According to my dictionary, the definition of trade books excludes textbooks but does not exclude other academic works. If it did, approximately 66% of the works that Access has licensed at universities would be non-academic. A brief perusal of the course syllabuses at universities would show that this is not the case. Instead, monographs and compilations of individual scholarly studies comprise a very large segment of academic publications. Indeed, textbooks generally rank very low in scholarly prestige.

    Although Bob is certain that the Access tariff will be evidence-based, one has to acknowledge that evidence can range from convincing evidence to unconvincing evidence. E.g., unlike PLR or my own publishers, Access has never indicated to me what particular works have generated a particular royalty cheque. This is amazing insofar as Access has required universities to compile detailed records of every copyrighted title included in every course pack.

    Access has the evidence that universities have provided concerning course packs, but has not conveyed that evidence to its own creator affiliates. One can only conclude that the evidence Access is willing to reveal concerning creators of works copied in course packs isn’t very convincing.

    Apart from course packs, the only items Access has claimed as being in its purview have been a result of individual copying (rather than bulk copying for an entire class). However, these individual copies are arguably for a fair- dealing purpose. Although the universities have been charged approximately $3.50 per student for such individual copies, they have explicitly noted in their contracts with Access that they disagree with Access’s understanding of what constitutes fair dealing. If individual copying at universities isn’t fair dealing, Access should show us the evidence that it isn’t. Since Access regularly sues copy shops for infringement but has not sued the universities it licenses, one can only conclude that individual copying at universities has been fair dealing, for which there should be no tariff at all.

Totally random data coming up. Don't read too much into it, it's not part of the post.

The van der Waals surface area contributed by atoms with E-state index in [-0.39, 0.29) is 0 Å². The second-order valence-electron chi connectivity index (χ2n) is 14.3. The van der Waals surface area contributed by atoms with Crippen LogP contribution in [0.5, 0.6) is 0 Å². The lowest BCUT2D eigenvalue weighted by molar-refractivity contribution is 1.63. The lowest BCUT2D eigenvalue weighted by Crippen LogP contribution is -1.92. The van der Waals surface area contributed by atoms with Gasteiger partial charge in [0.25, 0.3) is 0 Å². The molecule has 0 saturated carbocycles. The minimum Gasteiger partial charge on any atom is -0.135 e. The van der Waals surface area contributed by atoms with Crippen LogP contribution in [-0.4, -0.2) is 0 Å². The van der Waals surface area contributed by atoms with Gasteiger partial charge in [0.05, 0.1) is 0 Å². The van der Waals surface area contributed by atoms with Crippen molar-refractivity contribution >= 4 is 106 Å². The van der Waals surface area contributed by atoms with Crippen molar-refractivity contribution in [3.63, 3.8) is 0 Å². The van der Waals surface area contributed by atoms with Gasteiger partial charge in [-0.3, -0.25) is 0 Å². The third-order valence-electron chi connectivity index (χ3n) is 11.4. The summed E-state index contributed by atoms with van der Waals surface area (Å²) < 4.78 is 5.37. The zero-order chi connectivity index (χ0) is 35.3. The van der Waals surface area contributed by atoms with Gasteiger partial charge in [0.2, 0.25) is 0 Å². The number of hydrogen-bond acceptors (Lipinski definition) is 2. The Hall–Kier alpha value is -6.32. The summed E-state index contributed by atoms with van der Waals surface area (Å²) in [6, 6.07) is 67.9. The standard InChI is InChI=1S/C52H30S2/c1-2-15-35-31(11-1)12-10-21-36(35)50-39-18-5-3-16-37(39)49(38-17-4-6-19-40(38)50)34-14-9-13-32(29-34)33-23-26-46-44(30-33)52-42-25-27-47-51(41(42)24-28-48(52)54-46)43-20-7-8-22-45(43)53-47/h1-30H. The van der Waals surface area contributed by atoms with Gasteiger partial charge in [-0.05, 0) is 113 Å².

Finally, I read Knopf’s ‘hunch’ not as an estimate of what an equitable tariff would be, but as a prediction of what the Board will come up with after several years of hearings and several million dollars in legal fees, surveys etc.: namely, $23-$26 per year per student, which would otherwise pay the salaries of about 400 full-time faculty members. Frankly, I’d like better evidence than Access has provided during the past 20 years before I’d remove hundreds of colleagues from Canada’s universities and colleges. For these colleagues, getting all steamed up is not a waste of time.

  14. Baord review question
    Will The Copyright Review Board review the capability and integrity of Access systems and processes as part of the the tariff review?

  15. Copying has gone way down
    Just to throw some numbers into the debate here. I am a librarian at a middling Canadian University. In the past 3-5 years our photocopying has decreased by over 1,000,000 pages / year. I know this is only anecdotal evidence but we are just not seeing any increased demand for photocopying and I am having difficulty imagining other Universities would be experiencing anything different.

    @Michael Geist – your second point is sort of correct – we are licensing a huge number of journals but the cost is still astronomical. (Google: Serials Crisis for more information). No library that I know of has cut their acquisitions budget because of our new reliance on licensed materials.

  16. @Bob
    Good points about this being an AC proposal… at this point the whole thing is written in wet Jello. For instance, the Copyright Board could easily decide that AC’s definition of “Copy” shouldn’t include a link and toss that.

    How about each facility at the institution sets up its own agreement with AC? This would therefore take into account the nature of the works used by the institution; for instance, where a faculty uses mostly open source works, the licensing fee would be lower. The general tariff that eventually gets agreed to between the Copyright Board and AC then becomes a default “agreement”, used between a faculty and AC in the absence of any other agreement. This would be a bit more work to manage, but could end up saving the institution and its students money.